Singing songs written for a concert stage is no different. Their ranges are often too wide and their rhythms often too difficult. Music written to impress in a concert situation is not music written for the average person in a pew to sing.
But we have music specifically written for people with limited backgrounds to sing. You can find it in hymnals. Is that the only place? No. There is also much folk-based music that developed in response to the urge of everyday people to sing.
Third, many churches worship in spaces that defeat any intent for congregational participation. Many churches now have been designed for electronic sound systems and not for natural sound. These spaces have padding everywhere to absorb the high sound pressure levels generated by sound systems. As a result, the singers in the pews can’t hear the people around them. In many churches, they can’t even hear themselves due to the blast of the sound system.
“If you can’t hear the people around you singing and you can’t hear yourself sing, why bother?”
If you can’t hear the people around you singing and you can’t hear yourself sing, why bother?
Fourth, another detriment to singing in our churches is the decline of graded choir programs. Graded choir programs were specifically designed to train people in the pews to sing. Their objective was to prepare people for a lifetime of singing in worship. As these programs have declined, so has our congregational singing.
Finally, if you look at the heritage of singing in our churches, you’ll find most hymns are written in parts. Our forebears understood well there are a multitude of voices — high and low, men and women, young and old — who gather to worship. The four-part offering of traditional hymns is a natural response to the diversity we find in our pews. Is that melody too high? Sing the bass line. Or sing the alto line. Is that section too low? Sing the tenor line.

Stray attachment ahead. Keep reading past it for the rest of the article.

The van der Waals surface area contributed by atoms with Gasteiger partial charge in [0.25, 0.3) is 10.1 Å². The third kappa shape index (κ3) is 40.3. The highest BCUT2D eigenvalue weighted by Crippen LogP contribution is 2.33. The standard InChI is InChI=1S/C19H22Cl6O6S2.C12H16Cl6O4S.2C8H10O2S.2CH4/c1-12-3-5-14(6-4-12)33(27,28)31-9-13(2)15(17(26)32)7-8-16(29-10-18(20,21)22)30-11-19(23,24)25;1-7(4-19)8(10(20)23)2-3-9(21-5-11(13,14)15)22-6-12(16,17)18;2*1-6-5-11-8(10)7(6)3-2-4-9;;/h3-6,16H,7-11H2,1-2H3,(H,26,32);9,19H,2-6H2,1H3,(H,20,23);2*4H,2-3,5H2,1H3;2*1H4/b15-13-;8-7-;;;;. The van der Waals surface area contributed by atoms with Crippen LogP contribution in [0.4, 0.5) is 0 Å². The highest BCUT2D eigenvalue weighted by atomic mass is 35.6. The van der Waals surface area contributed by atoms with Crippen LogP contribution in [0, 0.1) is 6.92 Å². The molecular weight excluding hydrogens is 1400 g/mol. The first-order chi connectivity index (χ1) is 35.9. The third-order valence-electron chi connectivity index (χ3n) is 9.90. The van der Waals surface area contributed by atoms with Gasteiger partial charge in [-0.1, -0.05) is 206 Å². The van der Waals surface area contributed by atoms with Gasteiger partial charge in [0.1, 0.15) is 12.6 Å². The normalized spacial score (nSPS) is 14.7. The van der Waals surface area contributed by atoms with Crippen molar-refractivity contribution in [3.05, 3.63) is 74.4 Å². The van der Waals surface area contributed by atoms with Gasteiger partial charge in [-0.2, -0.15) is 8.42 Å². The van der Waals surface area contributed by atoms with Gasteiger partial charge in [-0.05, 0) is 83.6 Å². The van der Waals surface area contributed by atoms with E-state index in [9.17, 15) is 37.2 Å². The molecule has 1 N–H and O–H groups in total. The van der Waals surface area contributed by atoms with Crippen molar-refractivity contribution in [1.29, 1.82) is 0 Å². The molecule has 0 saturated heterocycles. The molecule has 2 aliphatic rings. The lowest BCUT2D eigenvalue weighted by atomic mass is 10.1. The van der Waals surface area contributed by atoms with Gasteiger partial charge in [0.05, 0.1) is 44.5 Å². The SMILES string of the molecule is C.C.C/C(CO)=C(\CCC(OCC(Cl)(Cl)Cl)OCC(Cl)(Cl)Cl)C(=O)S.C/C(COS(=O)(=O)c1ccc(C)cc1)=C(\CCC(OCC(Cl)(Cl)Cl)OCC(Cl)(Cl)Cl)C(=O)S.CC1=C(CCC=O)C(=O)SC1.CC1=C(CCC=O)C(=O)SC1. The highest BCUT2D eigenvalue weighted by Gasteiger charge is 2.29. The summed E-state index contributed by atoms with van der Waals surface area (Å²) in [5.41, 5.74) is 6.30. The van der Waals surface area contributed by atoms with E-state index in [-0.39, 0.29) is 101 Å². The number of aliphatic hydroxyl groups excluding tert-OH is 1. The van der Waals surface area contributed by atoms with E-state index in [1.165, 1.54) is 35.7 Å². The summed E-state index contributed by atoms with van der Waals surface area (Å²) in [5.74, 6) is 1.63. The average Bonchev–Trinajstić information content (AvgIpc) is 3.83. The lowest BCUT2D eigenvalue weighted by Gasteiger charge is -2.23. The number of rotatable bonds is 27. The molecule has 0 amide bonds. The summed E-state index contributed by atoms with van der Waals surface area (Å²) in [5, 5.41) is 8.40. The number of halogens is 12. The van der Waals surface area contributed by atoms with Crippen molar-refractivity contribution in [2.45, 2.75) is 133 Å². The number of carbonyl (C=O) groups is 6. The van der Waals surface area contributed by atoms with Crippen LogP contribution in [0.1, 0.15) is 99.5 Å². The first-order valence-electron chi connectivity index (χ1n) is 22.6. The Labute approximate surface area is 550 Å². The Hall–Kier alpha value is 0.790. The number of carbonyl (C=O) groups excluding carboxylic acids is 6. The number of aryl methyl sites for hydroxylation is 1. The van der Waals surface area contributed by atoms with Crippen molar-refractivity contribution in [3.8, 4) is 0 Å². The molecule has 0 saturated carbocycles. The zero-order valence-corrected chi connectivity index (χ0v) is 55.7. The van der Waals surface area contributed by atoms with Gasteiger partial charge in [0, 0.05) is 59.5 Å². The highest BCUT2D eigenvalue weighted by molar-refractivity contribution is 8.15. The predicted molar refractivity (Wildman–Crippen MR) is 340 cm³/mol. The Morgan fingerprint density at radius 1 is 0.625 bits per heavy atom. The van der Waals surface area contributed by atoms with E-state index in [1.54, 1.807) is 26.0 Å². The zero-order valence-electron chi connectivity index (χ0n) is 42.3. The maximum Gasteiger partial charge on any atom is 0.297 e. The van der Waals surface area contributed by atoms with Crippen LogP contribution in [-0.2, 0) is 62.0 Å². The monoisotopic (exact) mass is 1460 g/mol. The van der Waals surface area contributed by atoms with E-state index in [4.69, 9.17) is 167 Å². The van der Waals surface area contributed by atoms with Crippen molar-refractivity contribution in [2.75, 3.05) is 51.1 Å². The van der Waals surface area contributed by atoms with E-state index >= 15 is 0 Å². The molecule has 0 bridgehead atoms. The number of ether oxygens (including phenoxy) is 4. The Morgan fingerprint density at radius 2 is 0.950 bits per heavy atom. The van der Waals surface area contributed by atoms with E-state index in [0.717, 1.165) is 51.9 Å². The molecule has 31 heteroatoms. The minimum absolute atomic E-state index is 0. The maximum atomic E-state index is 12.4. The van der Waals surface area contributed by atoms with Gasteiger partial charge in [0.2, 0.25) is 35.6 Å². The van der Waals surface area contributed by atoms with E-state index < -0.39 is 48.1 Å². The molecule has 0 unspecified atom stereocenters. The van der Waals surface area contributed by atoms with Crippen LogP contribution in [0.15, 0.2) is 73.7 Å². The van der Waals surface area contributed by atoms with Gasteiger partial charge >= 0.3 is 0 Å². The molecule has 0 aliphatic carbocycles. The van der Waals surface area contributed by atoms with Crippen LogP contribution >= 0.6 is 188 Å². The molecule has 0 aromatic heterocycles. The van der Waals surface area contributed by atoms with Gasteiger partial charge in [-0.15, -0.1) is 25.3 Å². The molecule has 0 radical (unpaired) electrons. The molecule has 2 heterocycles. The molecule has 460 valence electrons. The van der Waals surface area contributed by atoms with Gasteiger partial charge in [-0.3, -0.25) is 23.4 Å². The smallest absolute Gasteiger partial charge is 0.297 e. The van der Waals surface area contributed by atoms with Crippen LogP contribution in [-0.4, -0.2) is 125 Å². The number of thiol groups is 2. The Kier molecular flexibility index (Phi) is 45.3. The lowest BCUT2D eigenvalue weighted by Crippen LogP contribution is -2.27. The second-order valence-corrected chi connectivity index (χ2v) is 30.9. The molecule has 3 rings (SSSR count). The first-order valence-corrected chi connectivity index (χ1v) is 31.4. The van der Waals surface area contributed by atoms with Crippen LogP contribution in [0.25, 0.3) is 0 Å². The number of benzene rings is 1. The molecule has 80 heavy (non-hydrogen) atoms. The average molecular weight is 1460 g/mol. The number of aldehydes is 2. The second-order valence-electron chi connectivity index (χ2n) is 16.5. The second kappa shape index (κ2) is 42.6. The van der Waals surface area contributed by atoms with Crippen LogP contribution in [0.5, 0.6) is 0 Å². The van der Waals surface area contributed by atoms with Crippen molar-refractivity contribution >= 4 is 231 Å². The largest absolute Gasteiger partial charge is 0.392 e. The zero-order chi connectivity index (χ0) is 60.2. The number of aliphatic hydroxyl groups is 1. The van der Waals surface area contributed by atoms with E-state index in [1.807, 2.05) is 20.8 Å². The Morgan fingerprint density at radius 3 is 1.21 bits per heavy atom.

Continuing as a theologian as well as a church musician, I believe there also has been a tragic decline in our collective theological depth since the advent of commercial music in the 1970s and ’80s. Because of our learning about brain function, we know people gain and retain much more theological content from the singing they do than from the sermons they hear. And what people are hearing and sometimes retaining is a thin, commercial veneer of Christian theology.
Yet, we are where we are. Some of us saw it coming decades ago. We’re called as ministers and churches to engage the culture and the people who are a part of that culture. It’s a challenge, and we must admit that, when it comes to music, we’re working with one hand tied behind our back.
But let’s not pretend the challenge is only for men. It’s for all of us who want to hear the body of Christ sing again with a full-throated voice to God.
Charlie Fuller earned a doctor of ministry degree from Baptist Theological Seminary at Richmond and a master of divinity degree from Baylor University’s Truett Seminary — after previously earning three music degrees. He previously served as dean of fine arts at Ouachita Baptist University, where he was named professor emeritus of music. He also has been minister for congregational life at Second Baptist Church of Little Rock, and executive pastor at First Baptist Church of the City of Washington, D.C. He also is former director of the CenturyMen choir. He and his wife, Cindy, now live in Waco, Texas, where they are members of Lake Shore Baptist Church. He currently serves as interim minister of music at Wilshire Baptist Church in Dallas along with his work as an executive coach, working with executives in churches and other organizations.